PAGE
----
If there’s one thing Samsung is good at—its displays. Those OLED panes of glass that are our pocket-friendly window into the internet keep improving with every generation. Even though Samsung didn’t pack in more pixels this year, the new Note 5 and S6 Edge+ displays are the best yet.
A lot of amazing engineering and design goes into making your smartphone. And smartphone displays are one of the most important parts — they're your window onto the internet, and the world. But the technical terms we use to describe them can be pretty confusing. Here's how to sound like you know what you're talking…
Next year we could be seeing cellphones with round displays, if Samsung has anything to say about it. The first thing that springs to mind is that it might be for some kind of wearable cellphone, wrapping around a wrist.
Some reporters from The Korea Herald claim Apple may ditch its IPS LCD display, snub its nose at a new high-resolution Retina display for tablets and adopt AMOLED for its next generation tablet.
Tiny tablets' major advantage over the 10-inch crowd: They'll fit in your pocket (especially if you're the type of person who wears cargo pants). Samsung's latest foldable, creaseless AMOLED display will let you fold a tablet in half—effectively making bigger tablets pocketable.
Some tablets and smartphones ship with an AMOLED display. Newer ones are shipping with a "Super AMOLED" display. What so super about it, and what does all this alphabet soup even mean?
See that tablet weeping into its ports? Yeh, that's the Galaxy Tab, suddenly threatened after Mommy Samsung announced production of 7-inch AMOLED screens today, for their own products but other companies' wares, too.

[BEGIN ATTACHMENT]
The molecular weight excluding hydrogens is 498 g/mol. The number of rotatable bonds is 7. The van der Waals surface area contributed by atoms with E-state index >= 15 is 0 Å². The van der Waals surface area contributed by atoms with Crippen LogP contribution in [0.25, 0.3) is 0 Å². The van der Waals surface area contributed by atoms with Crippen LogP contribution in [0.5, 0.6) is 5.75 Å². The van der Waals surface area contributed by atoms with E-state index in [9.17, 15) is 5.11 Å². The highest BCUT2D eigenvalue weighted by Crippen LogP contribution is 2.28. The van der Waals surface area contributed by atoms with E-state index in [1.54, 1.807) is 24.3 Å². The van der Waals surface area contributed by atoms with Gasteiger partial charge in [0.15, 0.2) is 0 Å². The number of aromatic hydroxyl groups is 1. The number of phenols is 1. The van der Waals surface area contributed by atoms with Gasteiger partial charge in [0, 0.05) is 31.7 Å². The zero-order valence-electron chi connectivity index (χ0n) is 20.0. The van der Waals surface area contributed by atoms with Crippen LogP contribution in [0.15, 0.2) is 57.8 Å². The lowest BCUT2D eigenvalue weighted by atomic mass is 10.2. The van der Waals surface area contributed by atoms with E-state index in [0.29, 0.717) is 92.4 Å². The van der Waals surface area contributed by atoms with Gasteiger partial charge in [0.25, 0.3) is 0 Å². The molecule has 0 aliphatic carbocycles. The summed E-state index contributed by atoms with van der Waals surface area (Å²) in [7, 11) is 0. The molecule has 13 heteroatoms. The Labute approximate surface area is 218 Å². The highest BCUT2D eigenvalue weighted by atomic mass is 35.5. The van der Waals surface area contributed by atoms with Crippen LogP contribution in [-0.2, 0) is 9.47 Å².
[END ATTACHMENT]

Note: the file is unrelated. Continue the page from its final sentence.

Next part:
DisplayMate's Dr. Raymond Soneira put the iPhone 4, Samsung Galaxy S, Nexus One, and Motorola Droid through their paces to determine which smartphone's display is truly "super," and which are just so-so.
Should you be worried that HTC is swapping its AMOLED screens for Super LCD panels? According to this video comparison...no, not really.
HTC has today confirmed rumours of a planned switch away from the supply constrained AMOLED screen tech it sticks in its Desire and Nexus One phones, with new/old and more plentiful "Super LCD" screens replacing them.
Samsung is planning to launch a display with an AMOLED plastic panel on the universal board within two years. Why? Because by switching to the plastic panel, the AMOLED display would become unbreakable.
Samsung's Super AMOLED screens have caused quite a stir lately, and as this video comparison shows, it certainly handles direct sunlight better than an AMOLED screen. When put next to an LCD though, you'd be hard-pressed to tell the difference.
If Nexus One reviewers could agree on one thing, it was that the phone has a stunning screen. But for those inky blacks and vivid colors, you're apparently paying a hefty price: I mean, look at that.
Samsung's new TL500 is capable of shooting RAW with a crazy fast F1.8 lens and lets you view it all on a twisting AMOLED screen. It's possibly Samsung's best point-and-shoot ever, and it could be a Canon S90 killer.
In today's Remainders: possibilities. Bing hopes to expand its search empire by adding Yahoo's results; T-Mobile looks to add WebOS to its roster; the next iPhone might get a Super AMOLED screen (it won't); and porn possibilities abound for troops.
Buried at the bottom of Samsung's MWC press kit was mention of an I8520 "Halo" projector phone. Sporting Android 2.1, a 3.7-inch Super AMOLED screen, and 720p video (to name a few), the phone will be officially revealed tomorrow.